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Identity of ‘Tully monster’ still a mystery

New study debunks idea that oddball aquatic creature was a vertebrate

By
7:00am, March 6, 2017
illustration of Tully monster

MONSTER MYSTERY  The Tully monster (illustrated) was an aquatic creature that lived about 300 million years ago. Its strange features have made it difficult to classify, but new research suggests that it wasn’t a vertebrate.

The true nature of the “Tully monster” may once again be a mystery.

Just last year, some researchers declared that the extinct aquatic animal was a vertebrate, possibly a relative of today’s lampreys. Not so fast, says vertebrate paleontologist Lauren Sallan. Like a mismatched puzzle, the Tully monster lacks some vertebrate pieces and has others that are the wrong shape, Sallan and colleagues report in the March issue of Palaeontology.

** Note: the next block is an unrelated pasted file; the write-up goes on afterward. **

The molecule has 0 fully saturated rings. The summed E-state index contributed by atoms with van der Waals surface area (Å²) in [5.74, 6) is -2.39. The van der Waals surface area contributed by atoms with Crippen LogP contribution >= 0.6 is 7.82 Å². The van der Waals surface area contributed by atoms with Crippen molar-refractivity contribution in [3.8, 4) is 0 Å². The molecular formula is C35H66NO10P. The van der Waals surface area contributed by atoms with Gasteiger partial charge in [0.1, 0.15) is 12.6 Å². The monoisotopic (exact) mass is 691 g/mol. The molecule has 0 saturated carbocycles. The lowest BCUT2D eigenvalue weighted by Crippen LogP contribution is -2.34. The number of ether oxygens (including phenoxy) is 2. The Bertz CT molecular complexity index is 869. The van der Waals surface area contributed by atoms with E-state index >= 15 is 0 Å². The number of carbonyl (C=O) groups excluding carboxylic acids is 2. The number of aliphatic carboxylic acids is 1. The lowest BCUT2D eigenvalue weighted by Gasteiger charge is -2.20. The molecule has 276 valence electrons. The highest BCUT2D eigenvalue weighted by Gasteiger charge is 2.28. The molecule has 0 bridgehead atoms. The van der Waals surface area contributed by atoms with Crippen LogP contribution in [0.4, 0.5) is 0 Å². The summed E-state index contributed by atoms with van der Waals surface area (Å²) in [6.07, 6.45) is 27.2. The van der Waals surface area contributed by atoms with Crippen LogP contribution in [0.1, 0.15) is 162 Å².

Tullimonstrum gregarium didn’t get its monstrous name because of its size. Only about a foot long, the oddball creature, which lived about 300 million years ago, sported wide-set eyes like a hammerhead shark and a pincerlike mouth at the end of a long trunk. In the past, it’s been lumped in with everything from sea slugs to arthropods.

Most recently, in a paper published in Nature in 2016,

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